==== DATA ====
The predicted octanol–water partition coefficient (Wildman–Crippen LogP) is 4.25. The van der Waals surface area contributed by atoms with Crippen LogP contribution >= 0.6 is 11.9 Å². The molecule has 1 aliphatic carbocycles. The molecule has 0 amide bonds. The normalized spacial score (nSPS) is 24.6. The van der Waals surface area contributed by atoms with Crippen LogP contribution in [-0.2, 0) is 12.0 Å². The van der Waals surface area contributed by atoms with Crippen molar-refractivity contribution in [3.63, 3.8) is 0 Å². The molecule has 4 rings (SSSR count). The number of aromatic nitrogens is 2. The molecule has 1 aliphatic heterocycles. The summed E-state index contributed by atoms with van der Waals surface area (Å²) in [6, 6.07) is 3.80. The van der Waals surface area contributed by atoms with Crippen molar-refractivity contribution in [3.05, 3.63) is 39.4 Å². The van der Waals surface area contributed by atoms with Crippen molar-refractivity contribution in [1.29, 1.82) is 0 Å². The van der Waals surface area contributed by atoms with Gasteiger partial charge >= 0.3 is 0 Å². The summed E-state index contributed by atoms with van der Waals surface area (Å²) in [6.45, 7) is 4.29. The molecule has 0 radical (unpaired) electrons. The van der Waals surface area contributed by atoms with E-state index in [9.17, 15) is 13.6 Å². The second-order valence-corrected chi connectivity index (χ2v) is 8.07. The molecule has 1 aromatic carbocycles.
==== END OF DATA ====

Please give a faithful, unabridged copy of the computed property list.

The predicted octanol–water partition coefficient (Wildman–Crippen LogP) is 4.25. The van der Waals surface area contributed by atoms with Crippen LogP contribution >= 0.6 is 11.9 Å². The molecule has 1 aliphatic carbocycles. The molecule has 0 amide bonds. The normalized spacial score (nSPS) is 24.6. The van der Waals surface area contributed by atoms with Crippen LogP contribution in [-0.2, 0) is 12.0 Å². The van der Waals surface area contributed by atoms with Crippen molar-refractivity contribution in [3.63, 3.8) is 0 Å². The molecule has 4 rings (SSSR count). The number of aromatic nitrogens is 2. The molecule has 1 aliphatic heterocycles. The summed E-state index contributed by atoms with van der Waals surface area (Å²) in [6, 6.07) is 3.80. The van der Waals surface area contributed by atoms with Crippen molar-refractivity contribution in [3.05, 3.63) is 39.4 Å². The van der Waals surface area contributed by atoms with Crippen molar-refractivity contribution in [1.29, 1.82) is 0 Å². The van der Waals surface area contributed by atoms with Gasteiger partial charge >= 0.3 is 0 Å². The summed E-state index contributed by atoms with van der Waals surface area (Å²) in [6.45, 7) is 4.29. The molecule has 0 radical (unpaired) electrons. The van der Waals surface area contributed by atoms with E-state index in [9.17, 15) is 13.6 Å². The second-order valence-corrected chi connectivity index (χ2v) is 8.07. The molecule has 1 aromatic carbocycles.